India practise hit & giggle
Just 24 hours after their arrival, the youngsters get into the T20 groove with a net session, reports Amol Karhadkar.cricket Updated: Sep 12, 2007 03:26 IST
The Indian team arrived in South Africa just three days ahead of their World Cup Twenty20 opener. And 24 hours after their arrival, the youngsters got into the T20 groove with a quick net session at the Supersport Park in Johannesburg on Tuesday morning.
Whether the practice session helps in getting India used to the format or not, it would certainly have put them in some kind of fast forward mode, given the speed at which they were whisked from place to place.
There was the hour-long drive from Johannesburg to Centurion, a short nets, back to Johannesburg again and then out of the place to the airport - closer to the stadium than their hotel - to catch a flight to Durban, where they will play their group matches on Thursday and Friday.
As expected, the better part of the session was devoted to fielding and running between the wickets. The two coaches, bowling coach Venkatesh Prasad and fielding coach Robin Singh, had some interesting drills as they both occupied two wickets with the players running in and picking up and throwing the ball back within no time from two different directions.
Similar drills were observed during the latter part of India's recently concluded seven-match ODI series in England.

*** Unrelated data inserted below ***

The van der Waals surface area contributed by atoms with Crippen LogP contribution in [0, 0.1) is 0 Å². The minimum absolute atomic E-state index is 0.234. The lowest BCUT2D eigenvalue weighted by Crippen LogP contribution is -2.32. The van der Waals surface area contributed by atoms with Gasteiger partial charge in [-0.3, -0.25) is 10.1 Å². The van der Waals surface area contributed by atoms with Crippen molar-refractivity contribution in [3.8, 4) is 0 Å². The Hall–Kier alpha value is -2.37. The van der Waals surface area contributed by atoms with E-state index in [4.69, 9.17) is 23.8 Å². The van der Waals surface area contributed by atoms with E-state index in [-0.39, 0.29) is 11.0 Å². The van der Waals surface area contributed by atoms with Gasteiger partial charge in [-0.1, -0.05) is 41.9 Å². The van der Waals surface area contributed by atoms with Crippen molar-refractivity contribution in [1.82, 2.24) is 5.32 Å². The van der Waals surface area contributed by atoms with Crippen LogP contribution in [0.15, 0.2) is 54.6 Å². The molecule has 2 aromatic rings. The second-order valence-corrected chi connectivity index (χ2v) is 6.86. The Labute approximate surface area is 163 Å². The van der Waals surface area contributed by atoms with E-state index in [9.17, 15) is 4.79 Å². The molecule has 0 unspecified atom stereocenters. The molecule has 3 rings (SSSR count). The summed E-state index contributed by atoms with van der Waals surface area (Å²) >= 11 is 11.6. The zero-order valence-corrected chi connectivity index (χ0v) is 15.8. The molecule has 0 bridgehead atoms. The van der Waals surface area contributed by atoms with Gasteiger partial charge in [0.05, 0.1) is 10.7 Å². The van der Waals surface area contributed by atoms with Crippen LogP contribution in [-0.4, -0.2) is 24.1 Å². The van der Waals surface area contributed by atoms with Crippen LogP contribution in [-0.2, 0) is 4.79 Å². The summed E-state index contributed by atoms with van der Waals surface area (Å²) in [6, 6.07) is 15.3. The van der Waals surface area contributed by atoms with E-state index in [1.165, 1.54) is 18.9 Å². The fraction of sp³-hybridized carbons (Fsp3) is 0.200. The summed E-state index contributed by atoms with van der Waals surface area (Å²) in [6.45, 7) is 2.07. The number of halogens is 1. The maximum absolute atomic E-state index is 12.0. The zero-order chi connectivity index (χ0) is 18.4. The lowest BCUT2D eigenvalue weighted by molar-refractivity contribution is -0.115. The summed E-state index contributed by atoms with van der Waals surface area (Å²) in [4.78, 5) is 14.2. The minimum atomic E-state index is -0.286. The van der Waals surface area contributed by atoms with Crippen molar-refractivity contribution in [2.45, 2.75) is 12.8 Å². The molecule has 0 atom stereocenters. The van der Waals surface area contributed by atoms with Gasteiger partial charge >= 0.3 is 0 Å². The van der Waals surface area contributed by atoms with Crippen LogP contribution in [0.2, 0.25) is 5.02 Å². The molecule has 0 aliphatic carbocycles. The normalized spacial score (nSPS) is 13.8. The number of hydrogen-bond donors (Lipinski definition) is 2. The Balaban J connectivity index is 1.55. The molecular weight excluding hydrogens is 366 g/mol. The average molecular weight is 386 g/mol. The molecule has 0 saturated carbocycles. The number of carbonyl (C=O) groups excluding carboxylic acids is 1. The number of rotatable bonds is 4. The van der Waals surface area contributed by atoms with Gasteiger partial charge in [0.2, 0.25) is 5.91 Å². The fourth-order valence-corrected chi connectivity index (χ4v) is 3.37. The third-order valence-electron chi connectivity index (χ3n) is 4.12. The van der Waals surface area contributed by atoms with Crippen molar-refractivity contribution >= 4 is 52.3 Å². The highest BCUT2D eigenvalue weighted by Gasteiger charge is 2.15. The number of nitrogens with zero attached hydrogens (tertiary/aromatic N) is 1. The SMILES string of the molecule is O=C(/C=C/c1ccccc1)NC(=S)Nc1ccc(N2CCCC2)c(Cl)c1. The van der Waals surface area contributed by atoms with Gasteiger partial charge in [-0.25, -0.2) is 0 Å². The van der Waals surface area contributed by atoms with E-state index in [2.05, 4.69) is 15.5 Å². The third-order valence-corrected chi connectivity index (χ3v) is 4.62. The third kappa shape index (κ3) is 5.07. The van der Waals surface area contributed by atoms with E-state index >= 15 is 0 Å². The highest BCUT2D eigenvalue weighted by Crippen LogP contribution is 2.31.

The players also put a lot of effort into their other weak link, which could eventually turn out to be the most crucial factor in this brand new tournament - the running between the wickets.
And the exercise was carried out in a match-like situation, again similar to what they did in England, as the batsmen batted in pairs and the fielders came charging in to stop the batsman from making it to their respective ends.
Finally, they had a short stint (regular-type) with the bat and ball before wrapping up the session by having a quick go at the ball with the bat (T20 fashion).
Cricket manager Lalchand Rajput was satisfied with the session. "The basic purpose was to give all the guys a feel of the tournament," he said. "And the purpose was served." More than the net session, it would be interesting to see how the Indian bowlers cope with the free-hit rule. If any bowler oversteps while delivering a ball, the next ball will be given as a free hit. And the bowlers appeared to be discussing the rule keenly.
As skipper Mahendra Singh Dhoni said on Monday, their strength is that 12 of the 15 players can both bowl and bat. However, this could also create an interesting problem while deciding the final combination ahead for their opener against Scotland.